However, in the field of numerosity perception, no study thoroughly investigated the impact of attention on numerosity adaptation although various works revealed a tight relationship between perception of quantities and attention. For example, it is known that when numbers are within the subitizing range (∼ 1 to 4) require the integrity of attentional mechanisms (Olivers & Watson, 2008; Railo, Koivisto, Revonsuo, & Hannula, 2008), then attentional demands remain stable over the estimation range (i.e. the range in which the items in the set are still efficiently segregable from each other) and increase again in the texture-density range when items are so cluttered together to yield a texture pattern (Anobile, Tomaiuolo, Campana, & Cicchini, 2020; Anobile, Turi, Cicchini, & Burr, 2012; Pomè, Anobile, Cicchini, Scabia, & Burr, 2019). 
In the present study, we developed three separate experiments, which aimed to shed light on the role of automatic visuo-spatial attentional capture in shaping numerosity adaptation. The aim was to understand whether the amount of numerosity adaptation usually reported in classical discrimination tasks could be, at least partly, explained by the intrusion of uncontrolled visuo-spatial attentional processes. This is because it is known that presenting a stimulus within a given spatial location can temporarily attract or divert the visuo-spatial processing of visual stimuli subsequently presented in the same region of space (e.g. Handy, Jha, & Mangun, 1999; Klein, 2000; Mertes, Wascher, & Schneider, 2016; Müller & Kleinschmidt, 2007; Simons, 2000; Theeuwes & Chen, 2005). In this view, it is possible that the amount of numerosity adaptation is the result of a mixture between perceptual and visuo-spatial attentional mechanisms. To test this hypothesis, in Experiment 1, participants were exposed to two interspersed adaptation conditions, which differed by the presence of one or two adaptors. The two conditions were theoretically identical in their capability to produce adaptation (because in the double adaptor condition one of the adaptors was always “neutral” to match the numerosity of the stimulus subsequently presented in that location) but differed by the presence of symmetrical versus asymmetrical visuo-spatial numerical percepts during the adaptation period. This simple experimental manipulation allowed us to segregate the contribution of attentional and perceptual processes involved in numerosity adaptation while leaving task execution totally unchanged. In Experiment 2, we used the same paradigm as in Experiment 1, but, in this case, the neutral adaptor was replaced with two bars that had the same aggregate area of the neutral adaptor. So, in the condition of Experiment 2 with two adaptors, we still presented two percepts as in Experiment 1 but, here, one of the adaptors did not contain any numerosity information. With this manipulation, we aimed to investigate whether attentional manipulations obtained in Experiment 1 were induced by attentional resources specifically related to numerical features or generalized to the presence of a stimulus in a given spatial location regardless of it containing numerosity information or not. Finally, in Experiment 3, we used uninformative cues briefly presented before the stimuli for the discrimination task (and, thus, in the adaptation conditions, just after the adaptor offset) to force visuo-spatial attention allocation shifts during the period of time separating adaptor disappearance and the two-alternative choice discrimination judgment. This manipulation allowed us to directly test the influence of involuntary visuo-spatial attentional shifts in both numerosity discrimination and adaptation.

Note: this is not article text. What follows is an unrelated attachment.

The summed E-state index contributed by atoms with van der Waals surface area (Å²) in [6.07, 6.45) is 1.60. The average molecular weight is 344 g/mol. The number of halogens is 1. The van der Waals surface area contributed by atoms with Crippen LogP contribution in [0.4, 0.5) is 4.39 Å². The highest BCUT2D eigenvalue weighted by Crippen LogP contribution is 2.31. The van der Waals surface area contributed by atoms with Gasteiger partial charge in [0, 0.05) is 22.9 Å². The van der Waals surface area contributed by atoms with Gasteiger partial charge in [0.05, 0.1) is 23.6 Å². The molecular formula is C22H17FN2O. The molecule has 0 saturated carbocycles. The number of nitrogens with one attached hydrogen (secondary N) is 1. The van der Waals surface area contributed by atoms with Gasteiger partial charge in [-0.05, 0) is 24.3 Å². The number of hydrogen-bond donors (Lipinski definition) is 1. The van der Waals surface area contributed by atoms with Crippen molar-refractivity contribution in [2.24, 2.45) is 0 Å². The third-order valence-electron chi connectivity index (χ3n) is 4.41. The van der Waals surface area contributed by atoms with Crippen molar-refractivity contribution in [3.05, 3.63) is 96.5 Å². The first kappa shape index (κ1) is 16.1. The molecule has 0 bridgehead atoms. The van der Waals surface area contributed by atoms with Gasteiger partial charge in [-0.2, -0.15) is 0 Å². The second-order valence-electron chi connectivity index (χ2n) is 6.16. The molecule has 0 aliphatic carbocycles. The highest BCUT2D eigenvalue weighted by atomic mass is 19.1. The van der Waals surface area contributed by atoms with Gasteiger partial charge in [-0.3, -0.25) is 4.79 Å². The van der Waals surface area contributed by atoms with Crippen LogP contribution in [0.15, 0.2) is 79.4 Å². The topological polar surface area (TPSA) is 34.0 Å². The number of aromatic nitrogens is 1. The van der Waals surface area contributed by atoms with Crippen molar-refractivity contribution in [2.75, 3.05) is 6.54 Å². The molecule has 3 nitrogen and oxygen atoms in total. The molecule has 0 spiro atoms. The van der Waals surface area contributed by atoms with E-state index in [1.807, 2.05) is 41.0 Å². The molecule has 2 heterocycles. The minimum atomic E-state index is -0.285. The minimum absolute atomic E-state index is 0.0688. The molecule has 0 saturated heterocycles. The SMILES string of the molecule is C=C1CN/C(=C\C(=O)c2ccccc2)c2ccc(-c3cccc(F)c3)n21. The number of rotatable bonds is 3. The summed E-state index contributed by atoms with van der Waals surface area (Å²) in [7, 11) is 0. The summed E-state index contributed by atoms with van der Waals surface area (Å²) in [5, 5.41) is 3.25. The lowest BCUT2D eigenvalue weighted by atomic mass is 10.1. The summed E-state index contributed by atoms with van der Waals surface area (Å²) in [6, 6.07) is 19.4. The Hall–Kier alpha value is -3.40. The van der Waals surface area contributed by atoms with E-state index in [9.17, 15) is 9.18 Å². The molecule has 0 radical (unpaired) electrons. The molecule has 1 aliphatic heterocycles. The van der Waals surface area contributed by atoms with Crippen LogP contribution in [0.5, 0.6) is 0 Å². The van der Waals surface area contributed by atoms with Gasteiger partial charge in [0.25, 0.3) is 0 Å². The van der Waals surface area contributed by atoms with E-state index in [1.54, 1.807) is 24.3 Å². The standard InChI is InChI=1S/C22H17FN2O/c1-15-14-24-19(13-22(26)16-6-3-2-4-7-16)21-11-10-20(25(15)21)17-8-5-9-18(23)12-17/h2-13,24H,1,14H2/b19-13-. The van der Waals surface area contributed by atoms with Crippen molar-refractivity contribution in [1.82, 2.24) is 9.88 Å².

General methods
Participants
Twelve participants (mean age = 29.9 years, SD = 3.04 years; 3 men) took part in Experiment 1, and twelve participants took part in Experiment 2 (mean age = 30.9 years, SD = 3.6 years, 3 men) and twelve participants took part in Experiment 3 (mean age = 30.2 years, SD = 3.1 years, 4 men). Five participants took part in all the experiments. Author Paolo A. Grasso took part in experiments 1, 2, and 3, and Giovanni Anobile took part in Experiment 2, whereas all the other participants were naïve to the purpose of the study. All participants had normal or corrected to normal visual acuity and provided written informed consent. The research was approved by the local ethics committee (“Commissione per l'Etica della Ricerca,” University of Florence, July 7, 2020, n. 111). 
Apparatus and stimuli
The experiment was performed in a dimly lit, low-noise environment with participants sitting 57 cm away from the monitor. In all the experiments, stimuli were generated with Psychtoolbox 3 (Kleiner et al., 2007). Numerical stimuli consisted of clouds of not-overlapping random dots (half black and half white; diameter: 0.23 degrees) while non-numerical stimuli (only in Experiment 2) were randomly tilted bars (one black and one white; length = 4.92 degrees; width = 0.10 degrees) presented parallel. All stimuli were inserted in a 7 degree diameter circle with its center spaced 10 degrees left or right from the central fixation point. In all the experiments, adaptor and reference stimuli comprised 48 and 24 dots, respectively, while test stimulus randomly varied across eleven numerosities logarithmically spaced from 12 to 48 dots (12, 14, 16, 18, 21, 24, 28, 32, 36, 42, and 48) with all stimuli being always equated in terms of area of convex hull. These characteristics were chosen with the rationale of using stimuli falling within the numerosity regime. This is because it is thought that the perception of higher numerosities falling within the texture-density regime could rely on the activity of a different system (Anobile, Castaldi, Turi, Tinelli, & Burr, 2016; Anobile, Cicchini, & Burr, 2016). In each experiment, half of the participants received adaptation in the left visual field while the other half received adaptation in the right visual field, with the position of the adaptor being constant across all trials and sessions for each participant.